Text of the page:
Now that’s trading!

Despite constant interviews by the media, there is not really much correlation between trading ability and investing ability.

So anyway, I will suggest that when considering a regulatory response to the Credit Crunch, a clearer distinction between trading and investing activities is what’s required. As I have previously suggested, there should be no bright-line between investment banks and vanilla banks; but the difference should be recognized in the capital rules. Investment banks should have low capital requirements for trading inventory and higher ones for investment positions; the reverse for vanilla banks. And for heaven’s sake, make sure that there’s no jiggery-pokery with aging positions on the trading books! Hold it for thirty days, and the capital charge goes up progressively! Start trading too many “investment” positions and you’ll find your investment portfolio reclassified.

As far as bonus deferral is concerned … it’s suitable for investors, not so much for traders. Bonus deferral requires a lot of trust by the employee, trust that is all too often unjustified as exemplified by the Citigroup case discussed January 7 and, here in Canada, by the case of David Berry. The major effect of bonus deferral, I believe, will be to spawn a migration of talent to hedge funds and boutiques.

Dr. Hull suggests:

One idea is the following. At the end of each year a financial institution awards a “bonus accrual” (positive or negative) to each employee reflecting the employee’s contribution to the business. The actual cash bonus received by an employee at the end of a year would be the average bonus accrual over the previous five years or zero, whichever is higher. For the purpose of this calculation, bonus accruals would be set equal to zero for years prior to the employee joining the financial institution (unless the employee manages to negotiate otherwise) and bonuses would not be paid after an employee leaves it. Although not perfect, this type of plan would motivate employees to use a multi-year time horizon when making decisions.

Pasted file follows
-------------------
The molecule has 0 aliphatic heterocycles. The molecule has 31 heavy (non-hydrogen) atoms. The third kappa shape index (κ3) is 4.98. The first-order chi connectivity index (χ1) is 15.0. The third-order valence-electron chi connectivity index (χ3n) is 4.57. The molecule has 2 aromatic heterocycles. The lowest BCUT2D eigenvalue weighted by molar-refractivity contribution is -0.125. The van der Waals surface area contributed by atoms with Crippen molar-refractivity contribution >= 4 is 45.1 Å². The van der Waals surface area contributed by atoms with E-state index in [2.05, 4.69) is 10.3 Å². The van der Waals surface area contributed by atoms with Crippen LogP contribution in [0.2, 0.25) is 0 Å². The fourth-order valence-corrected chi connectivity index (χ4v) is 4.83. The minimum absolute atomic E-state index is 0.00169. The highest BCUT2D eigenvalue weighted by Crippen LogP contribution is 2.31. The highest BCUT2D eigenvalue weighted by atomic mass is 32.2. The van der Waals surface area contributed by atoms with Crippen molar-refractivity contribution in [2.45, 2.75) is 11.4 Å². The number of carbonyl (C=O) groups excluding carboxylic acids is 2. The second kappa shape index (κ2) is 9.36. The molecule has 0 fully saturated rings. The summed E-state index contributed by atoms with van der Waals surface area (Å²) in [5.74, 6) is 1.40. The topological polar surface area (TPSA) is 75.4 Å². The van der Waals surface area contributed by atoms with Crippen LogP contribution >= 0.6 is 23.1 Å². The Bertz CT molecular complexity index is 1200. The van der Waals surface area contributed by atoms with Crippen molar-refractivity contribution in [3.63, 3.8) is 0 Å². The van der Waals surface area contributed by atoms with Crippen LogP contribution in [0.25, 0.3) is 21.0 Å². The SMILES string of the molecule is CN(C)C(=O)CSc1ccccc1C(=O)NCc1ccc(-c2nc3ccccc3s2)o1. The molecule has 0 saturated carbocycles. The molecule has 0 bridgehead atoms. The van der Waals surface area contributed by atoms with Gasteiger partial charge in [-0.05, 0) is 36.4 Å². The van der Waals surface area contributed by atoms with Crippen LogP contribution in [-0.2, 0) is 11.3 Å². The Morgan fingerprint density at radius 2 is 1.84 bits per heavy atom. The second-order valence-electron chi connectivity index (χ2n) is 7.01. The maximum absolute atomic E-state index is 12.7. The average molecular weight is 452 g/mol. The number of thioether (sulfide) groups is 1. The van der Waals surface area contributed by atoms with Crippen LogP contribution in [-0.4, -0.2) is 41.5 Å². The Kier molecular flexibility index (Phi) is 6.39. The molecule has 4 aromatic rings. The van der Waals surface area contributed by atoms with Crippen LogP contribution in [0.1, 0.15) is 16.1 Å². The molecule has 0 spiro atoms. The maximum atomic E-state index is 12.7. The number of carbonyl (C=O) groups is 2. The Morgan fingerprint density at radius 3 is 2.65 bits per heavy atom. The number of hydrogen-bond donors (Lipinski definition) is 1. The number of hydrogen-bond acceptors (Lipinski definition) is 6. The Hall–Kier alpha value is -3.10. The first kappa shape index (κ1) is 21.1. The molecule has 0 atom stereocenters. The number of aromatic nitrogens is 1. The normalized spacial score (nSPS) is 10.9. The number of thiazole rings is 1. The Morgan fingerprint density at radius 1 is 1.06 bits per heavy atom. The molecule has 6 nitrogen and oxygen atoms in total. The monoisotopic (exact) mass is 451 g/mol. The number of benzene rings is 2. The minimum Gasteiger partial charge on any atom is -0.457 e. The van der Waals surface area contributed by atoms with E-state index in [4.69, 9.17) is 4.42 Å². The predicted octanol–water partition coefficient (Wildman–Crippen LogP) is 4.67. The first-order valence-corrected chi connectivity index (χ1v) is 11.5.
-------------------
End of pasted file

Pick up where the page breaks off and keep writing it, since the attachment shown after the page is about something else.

One problem I have with that is vesting. Is the vesting of this bonus iron-clad or not? Is it held by a mutually agreed-upon third party in treasury bills? And what happens if the employee leaves the firm and somebody else starts trading his book? Who takes any future losses then?

Another problem, of course, is trust (assuming the vesting is not iron-clad). When a relationship turns sour – or somebody gets greedy – things can turn nasty in a hurry. It should always be remembered that the purpose of regulation is not to protect anybody. The purpose of regulation is to ensure that everybody is guilty of something.

I have twice been offered jobs with the stupidest incentive scheme in the world. Not only would my bonus be determined by how well the firm did – putting me on the hook for decisions made by people I didn’t even know – but because of deferral, up-front transfers and discretion, I could have worked there for five years and paid them for the privilege. Those negotiations didn’t take long!

2 Responses to “John Hull Supports Tranche Retention, Bonus Deferral”

  1. […] I’ll have to think about that one. In a crisis that involves a lock-up of the mortgage market, there’s not likely to be much balance sheet room to spare for even the best-capitalized institutions; both the Canadian and US authorities have injected money into the economy by buying securitized mortgage paper in immense blocks. Additionally, a big chunk of the credit crunch happened precisely because securitizers were balance-sheeting their production, albeit in different branches of the firms. […]

  2. […] who believe that the world would be a much better place if only there were more rules. John Hull supports tranche retention but admits that tranche retention was already in effect throughout the crisis, albeit in different […]